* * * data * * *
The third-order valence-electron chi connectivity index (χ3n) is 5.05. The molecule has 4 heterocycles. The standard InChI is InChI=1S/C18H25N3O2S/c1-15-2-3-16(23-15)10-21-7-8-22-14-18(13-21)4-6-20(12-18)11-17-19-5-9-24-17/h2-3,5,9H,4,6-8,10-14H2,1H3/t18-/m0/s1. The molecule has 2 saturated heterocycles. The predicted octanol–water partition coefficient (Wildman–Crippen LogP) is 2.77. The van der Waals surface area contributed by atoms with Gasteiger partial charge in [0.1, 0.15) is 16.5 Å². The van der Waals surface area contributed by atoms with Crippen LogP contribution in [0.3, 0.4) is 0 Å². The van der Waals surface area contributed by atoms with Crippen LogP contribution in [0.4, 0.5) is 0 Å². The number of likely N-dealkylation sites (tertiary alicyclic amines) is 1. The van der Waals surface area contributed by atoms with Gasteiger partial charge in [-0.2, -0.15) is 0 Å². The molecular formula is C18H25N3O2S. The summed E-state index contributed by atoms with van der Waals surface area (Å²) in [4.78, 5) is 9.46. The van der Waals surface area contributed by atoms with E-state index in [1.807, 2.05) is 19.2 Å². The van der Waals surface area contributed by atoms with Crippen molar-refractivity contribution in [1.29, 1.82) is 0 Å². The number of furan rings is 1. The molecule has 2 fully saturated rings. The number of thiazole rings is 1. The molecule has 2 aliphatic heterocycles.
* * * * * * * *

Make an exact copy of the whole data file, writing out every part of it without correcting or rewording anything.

The third-order valence-electron chi connectivity index (χ3n) is 5.05. The molecule has 4 heterocycles. The standard InChI is InChI=1S/C18H25N3O2S/c1-15-2-3-16(23-15)10-21-7-8-22-14-18(13-21)4-6-20(12-18)11-17-19-5-9-24-17/h2-3,5,9H,4,6-8,10-14H2,1H3/t18-/m0/s1. The molecule has 2 saturated heterocycles. The predicted octanol–water partition coefficient (Wildman–Crippen LogP) is 2.77. The van der Waals surface area contributed by atoms with Gasteiger partial charge in [0.1, 0.15) is 16.5 Å². The van der Waals surface area contributed by atoms with Crippen LogP contribution in [0.3, 0.4) is 0 Å². The van der Waals surface area contributed by atoms with Crippen LogP contribution in [0.4, 0.5) is 0 Å². The number of likely N-dealkylation sites (tertiary alicyclic amines) is 1. The van der Waals surface area contributed by atoms with Gasteiger partial charge in [-0.2, -0.15) is 0 Å². The molecular formula is C18H25N3O2S. The summed E-state index contributed by atoms with van der Waals surface area (Å²) in [4.78, 5) is 9.46. The van der Waals surface area contributed by atoms with E-state index in [1.807, 2.05) is 19.2 Å². The van der Waals surface area contributed by atoms with Crippen molar-refractivity contribution in [1.29, 1.82) is 0 Å². The number of furan rings is 1. The molecule has 2 fully saturated rings. The number of thiazole rings is 1. The molecule has 2 aliphatic heterocycles.